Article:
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Economics of Parks: Adjacent Property

In a series of posts, we will begin featuring excerpts from the recently released publication from TPL on measuring the economic value of city parks. In this first post, we look at the increased property values attributed to parks in Washington, D.C.:

The most famous park in Washington, D.C. may be the National Mall with its museums and government agencies, but it is the many other parks—from huge Rock Creek Park to tiny Logan Circle, the ones surrounded by homes—that provide the city with the greatest property value benefit.

The city’s abundance of green has placed much of Washington’s real estate either directly abutting or within a stone’s throw of a park. This makes it convenient for the capital’s denizens to toss a ball around, enjoy a picnic, or just get a pleasurable view. The city’s coffers are also reaping the benefits.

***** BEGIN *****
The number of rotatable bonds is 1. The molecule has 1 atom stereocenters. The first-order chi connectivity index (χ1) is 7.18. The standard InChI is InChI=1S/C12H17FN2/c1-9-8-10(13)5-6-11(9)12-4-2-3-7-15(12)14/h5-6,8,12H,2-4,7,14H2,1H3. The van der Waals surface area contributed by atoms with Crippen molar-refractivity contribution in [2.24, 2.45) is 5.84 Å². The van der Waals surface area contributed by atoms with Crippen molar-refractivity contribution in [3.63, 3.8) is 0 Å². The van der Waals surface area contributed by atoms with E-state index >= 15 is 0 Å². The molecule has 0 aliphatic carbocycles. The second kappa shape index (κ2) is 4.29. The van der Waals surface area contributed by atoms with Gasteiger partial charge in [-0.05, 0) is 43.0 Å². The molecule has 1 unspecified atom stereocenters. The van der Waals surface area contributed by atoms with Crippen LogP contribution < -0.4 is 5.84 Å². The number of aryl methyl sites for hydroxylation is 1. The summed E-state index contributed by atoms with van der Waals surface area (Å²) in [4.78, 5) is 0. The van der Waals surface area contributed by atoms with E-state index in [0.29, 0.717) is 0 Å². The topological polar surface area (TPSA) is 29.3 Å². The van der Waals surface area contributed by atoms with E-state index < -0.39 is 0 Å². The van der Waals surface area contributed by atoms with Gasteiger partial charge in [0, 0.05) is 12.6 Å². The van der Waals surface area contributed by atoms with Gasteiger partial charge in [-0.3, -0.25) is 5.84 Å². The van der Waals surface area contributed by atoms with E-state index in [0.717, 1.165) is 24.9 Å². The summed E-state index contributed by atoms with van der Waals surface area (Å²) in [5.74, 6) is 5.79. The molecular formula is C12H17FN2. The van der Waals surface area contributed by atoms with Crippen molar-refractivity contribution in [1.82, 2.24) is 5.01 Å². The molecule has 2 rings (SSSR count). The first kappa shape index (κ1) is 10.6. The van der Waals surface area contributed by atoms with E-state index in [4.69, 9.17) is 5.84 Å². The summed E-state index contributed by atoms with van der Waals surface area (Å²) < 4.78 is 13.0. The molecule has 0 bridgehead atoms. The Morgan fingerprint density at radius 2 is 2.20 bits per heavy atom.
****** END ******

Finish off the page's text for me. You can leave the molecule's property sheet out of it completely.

Getting to this number is fairly straightforward. Using GIS in combination with the city’s assessment data, we find that the value of all residential properties (apartments, condominiums, row houses, and detached homes) within 500 feet of a park is almost $24 billion (in 2006 dollars). Using an average park value benefit of 5 percent, we see that the total amount that parks increased property value is just under $1.2 billion. Using the effective annual tax rate of 0.58 percent, we find that Washington reaped an additional $6,953,377 in property tax because of parks in 2006.

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